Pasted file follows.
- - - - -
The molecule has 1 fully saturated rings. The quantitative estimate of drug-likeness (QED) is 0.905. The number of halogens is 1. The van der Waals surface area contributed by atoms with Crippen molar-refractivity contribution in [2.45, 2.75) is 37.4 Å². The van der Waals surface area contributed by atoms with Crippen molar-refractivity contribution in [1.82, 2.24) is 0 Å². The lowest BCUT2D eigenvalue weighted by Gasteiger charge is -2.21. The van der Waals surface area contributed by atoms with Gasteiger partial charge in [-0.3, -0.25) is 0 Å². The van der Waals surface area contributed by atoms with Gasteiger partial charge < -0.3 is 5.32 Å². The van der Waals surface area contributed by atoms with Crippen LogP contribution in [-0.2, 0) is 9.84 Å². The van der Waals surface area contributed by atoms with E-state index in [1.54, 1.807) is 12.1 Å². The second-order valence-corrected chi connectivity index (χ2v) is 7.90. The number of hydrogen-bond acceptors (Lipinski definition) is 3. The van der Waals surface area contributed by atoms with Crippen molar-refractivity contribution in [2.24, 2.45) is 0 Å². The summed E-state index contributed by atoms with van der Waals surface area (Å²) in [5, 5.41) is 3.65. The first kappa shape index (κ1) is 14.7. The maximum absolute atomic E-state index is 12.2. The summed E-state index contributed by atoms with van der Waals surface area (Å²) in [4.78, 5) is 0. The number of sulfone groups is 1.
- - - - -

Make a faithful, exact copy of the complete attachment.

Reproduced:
The molecule has 1 fully saturated rings. The quantitative estimate of drug-likeness (QED) is 0.905. The number of halogens is 1. The van der Waals surface area contributed by atoms with Crippen molar-refractivity contribution in [2.45, 2.75) is 37.4 Å². The van der Waals surface area contributed by atoms with Crippen molar-refractivity contribution in [1.82, 2.24) is 0 Å². The lowest BCUT2D eigenvalue weighted by Gasteiger charge is -2.21. The van der Waals surface area contributed by atoms with Gasteiger partial charge in [-0.3, -0.25) is 0 Å². The van der Waals surface area contributed by atoms with Gasteiger partial charge < -0.3 is 5.32 Å². The van der Waals surface area contributed by atoms with Crippen LogP contribution in [-0.2, 0) is 9.84 Å². The van der Waals surface area contributed by atoms with E-state index in [1.54, 1.807) is 12.1 Å². The second-order valence-corrected chi connectivity index (χ2v) is 7.90. The number of hydrogen-bond acceptors (Lipinski definition) is 3. The van der Waals surface area contributed by atoms with Crippen molar-refractivity contribution in [2.24, 2.45) is 0 Å². The summed E-state index contributed by atoms with van der Waals surface area (Å²) in [5, 5.41) is 3.65. The first kappa shape index (κ1) is 14.7. The maximum absolute atomic E-state index is 12.2. The summed E-state index contributed by atoms with van der Waals surface area (Å²) in [4.78, 5) is 0. The number of sulfone groups is 1.